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Explain why the PresbyterianExperiment of the 1640's and 1650's largely failed

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Introduction

Explain why the Presbyterian Experiment of the 1640's and 1650's largely failed 'The years 1640-60 witnessed the most complete and drastic revolution which the Church of England has ever undergone'1. With the ending of the civil war, institutions of State collapsed with leading figures put on trial and executed. The 1640's was a time of immense political upheaval and saw the emergence of a myriad of independent or semi- independent sects. The Presbyterian movement gained its strength from a union between the laity and the church of those who believed that Presbyterian Puritanism was the only way to guarantee religious stability. With the price of War having been exacted in human suffering, the Presbyterians, with the backing of the Government, were intent that peace should prevail under Presbyterian values. However, although around seventy classes of Presbyterian churches had been initially formed, by the 1650's only a few remained active. This essay looks to explain what factors contributed to this demise. There are two salient arguments advocated by scholars for this. Firstly the existing and deep rooted allegiance of many lay people to the Church of England and secondly with diversity of belief allowed to flourish; there was a loss of national identity therefore engendering no national loyalty to the Presbyterian cause. So were the Presbyterians 'undone by an unlimited Christian liberty'2? Or did the strength of the Anglican Church win through? ...read more.

Middle

Baille tried to establish the culprits of this and he blamed the Anabaptists (or Baptists) a sectarian group who believed in a liberty of conscience and total separation of Church and State.6 Their total rejection of a compulsory system, demonstrated by the idea of an Adult baptism, proved threatening to Presbyterians, Independent and Anglicans alike which is Ironic for it was the dispute between these main factions that allowed the Baptists (and others) to flourish with little restriction. Thomas Edwards a Presbyterian lecturer and pamphleteer, active in London in the 1640's put forward in his Gangraena a 'hefty catalogue of prurient horror at the supermarket of Zany sects'7 present in London by 1644. Although organised dissent was a minority movement its impact far outweighed its size and the strength of some of these sects proved to be a vital factor in the failure of Presbyterianism in England. The Fifth Monarchists were a group of fundamentalists whose aim was to rule in the name of 'king Jesus' 8 Although condemned as Anarchists there were no major uprisings and although their threat was mainly verbal, it was greater than might first appear. They launched propaganda campaigns and negotiated with other dissatisfied groups to form a wide front of unified opposition. Their threat to the State was a direct threat to the institutions that had both elevated the Presbyterians to the forefront of English Religious matters and maintained their pre-eminence. ...read more.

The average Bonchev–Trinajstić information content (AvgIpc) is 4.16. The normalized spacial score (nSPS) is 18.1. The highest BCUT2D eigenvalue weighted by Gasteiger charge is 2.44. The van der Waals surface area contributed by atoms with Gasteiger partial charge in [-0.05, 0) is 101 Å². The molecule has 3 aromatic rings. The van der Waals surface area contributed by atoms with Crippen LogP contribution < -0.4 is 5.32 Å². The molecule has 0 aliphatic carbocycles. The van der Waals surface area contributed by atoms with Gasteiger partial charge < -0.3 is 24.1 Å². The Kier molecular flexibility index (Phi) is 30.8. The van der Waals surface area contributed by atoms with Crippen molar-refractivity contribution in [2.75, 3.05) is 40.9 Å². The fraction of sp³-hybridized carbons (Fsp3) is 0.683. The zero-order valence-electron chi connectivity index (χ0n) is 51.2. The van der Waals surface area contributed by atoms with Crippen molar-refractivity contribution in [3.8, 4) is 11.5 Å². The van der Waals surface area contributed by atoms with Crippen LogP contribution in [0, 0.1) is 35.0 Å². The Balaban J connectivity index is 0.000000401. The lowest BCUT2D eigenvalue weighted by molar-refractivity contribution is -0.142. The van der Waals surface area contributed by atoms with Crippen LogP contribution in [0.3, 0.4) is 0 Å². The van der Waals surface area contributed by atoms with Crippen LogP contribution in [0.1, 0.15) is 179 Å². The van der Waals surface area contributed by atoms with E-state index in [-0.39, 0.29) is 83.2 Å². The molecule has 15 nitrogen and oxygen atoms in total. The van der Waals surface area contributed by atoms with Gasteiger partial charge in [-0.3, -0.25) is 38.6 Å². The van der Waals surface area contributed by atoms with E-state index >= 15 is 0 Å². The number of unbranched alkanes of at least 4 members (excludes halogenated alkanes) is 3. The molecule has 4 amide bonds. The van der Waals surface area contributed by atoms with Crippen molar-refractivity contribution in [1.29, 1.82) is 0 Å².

Conclusion

The Presbyterians had a decentralised Church with clerical discretion and local variety, such hierarchy making it all but impossible to create a centralised Presbyterian nation, culminating in a 'dispirited trek back to Egypt rather than a journey to the promised Land'.13 1 William Shaw. History of the English Church during the Civil Wars and under Cromwell. Pg vii. 2 R.Gilpin preaching at Keswich in May 1658 3 M.Goldie. 'The Search for Religious Liberty, 1640-1690' in J.Morrill (ed), The Oxford illustrated History of Tudor and Stuart Britain. Pg 295 4 C.H.Firsh and R.S Rait (ed.). Acts and Ordinances of the Interregnum 1642-1660. Pg 265-6 & 425-6 5 Morrill. '' Oliver Cromwell and The Godly Nation'' in John Morrill (ed) Oliver Cromwell and The English Revolution. pg 6 J.F McGregor. ''The Baptists: Font of all Heresy'' in J.F McGregor and B.Reay (ed) Radical Religion in the English Revolution. Pg 24-27 7 M,Goldie. Pg 295 8 B.Capp. ''The Fifth Monarchists and popular millenarianism'' in J.F McGregor and B.Reay (ed) Radical Religion in the English Revolution. Pg 165. 9 B.Reay. ''Quakerism and society'' in Radical Religion in the English Revolution. Pg 164 10 B.Reay 'Radicalism and Religion in the English Revolution: an Introduction' in Radical Religion in the English Revolution. Pg 9. 11 J.Morrill 'The Church in England 1642-9' in Reaching to the English Civil War 1642-1649. Pg 90 12 M.Goldie. Pg 295 13 Morrill. The impact of the English Civil War. Pg 66 ?? ?? ?? ?? ...read more.

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